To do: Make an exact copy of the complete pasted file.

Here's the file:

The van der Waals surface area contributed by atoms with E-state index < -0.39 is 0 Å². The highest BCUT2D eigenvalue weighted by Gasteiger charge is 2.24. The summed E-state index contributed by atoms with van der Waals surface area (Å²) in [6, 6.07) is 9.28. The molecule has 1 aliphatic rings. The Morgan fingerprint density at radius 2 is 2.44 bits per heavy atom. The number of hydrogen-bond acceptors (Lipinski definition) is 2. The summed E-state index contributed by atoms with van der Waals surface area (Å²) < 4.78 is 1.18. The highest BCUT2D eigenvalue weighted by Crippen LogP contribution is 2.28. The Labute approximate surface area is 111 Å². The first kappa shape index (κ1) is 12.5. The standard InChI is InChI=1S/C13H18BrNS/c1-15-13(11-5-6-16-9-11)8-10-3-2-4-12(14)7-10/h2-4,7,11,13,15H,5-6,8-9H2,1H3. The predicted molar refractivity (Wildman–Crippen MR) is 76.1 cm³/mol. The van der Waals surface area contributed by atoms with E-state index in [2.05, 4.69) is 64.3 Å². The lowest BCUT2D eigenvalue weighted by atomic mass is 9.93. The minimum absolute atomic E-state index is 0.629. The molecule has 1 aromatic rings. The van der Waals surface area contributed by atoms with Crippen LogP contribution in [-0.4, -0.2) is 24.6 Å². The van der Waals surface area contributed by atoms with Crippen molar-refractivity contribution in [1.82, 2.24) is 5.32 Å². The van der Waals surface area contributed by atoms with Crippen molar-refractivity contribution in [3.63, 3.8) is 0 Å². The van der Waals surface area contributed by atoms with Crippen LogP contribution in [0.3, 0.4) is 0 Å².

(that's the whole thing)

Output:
The van der Waals surface area contributed by atoms with E-state index < -0.39 is 0 Å². The highest BCUT2D eigenvalue weighted by Gasteiger charge is 2.24. The summed E-state index contributed by atoms with van der Waals surface area (Å²) in [6, 6.07) is 9.28. The molecule has 1 aliphatic rings. The Morgan fingerprint density at radius 2 is 2.44 bits per heavy atom. The number of hydrogen-bond acceptors (Lipinski definition) is 2. The summed E-state index contributed by atoms with van der Waals surface area (Å²) < 4.78 is 1.18. The highest BCUT2D eigenvalue weighted by Crippen LogP contribution is 2.28. The Labute approximate surface area is 111 Å². The first kappa shape index (κ1) is 12.5. The standard InChI is InChI=1S/C13H18BrNS/c1-15-13(11-5-6-16-9-11)8-10-3-2-4-12(14)7-10/h2-4,7,11,13,15H,5-6,8-9H2,1H3. The predicted molar refractivity (Wildman–Crippen MR) is 76.1 cm³/mol. The van der Waals surface area contributed by atoms with E-state index in [2.05, 4.69) is 64.3 Å². The lowest BCUT2D eigenvalue weighted by atomic mass is 9.93. The minimum absolute atomic E-state index is 0.629. The molecule has 1 aromatic rings. The van der Waals surface area contributed by atoms with Crippen LogP contribution in [-0.4, -0.2) is 24.6 Å². The van der Waals surface area contributed by atoms with Crippen molar-refractivity contribution in [1.82, 2.24) is 5.32 Å². The van der Waals surface area contributed by atoms with Crippen molar-refractivity contribution in [3.63, 3.8) is 0 Å². The van der Waals surface area contributed by atoms with Crippen LogP contribution in [0.3, 0.4) is 0 Å².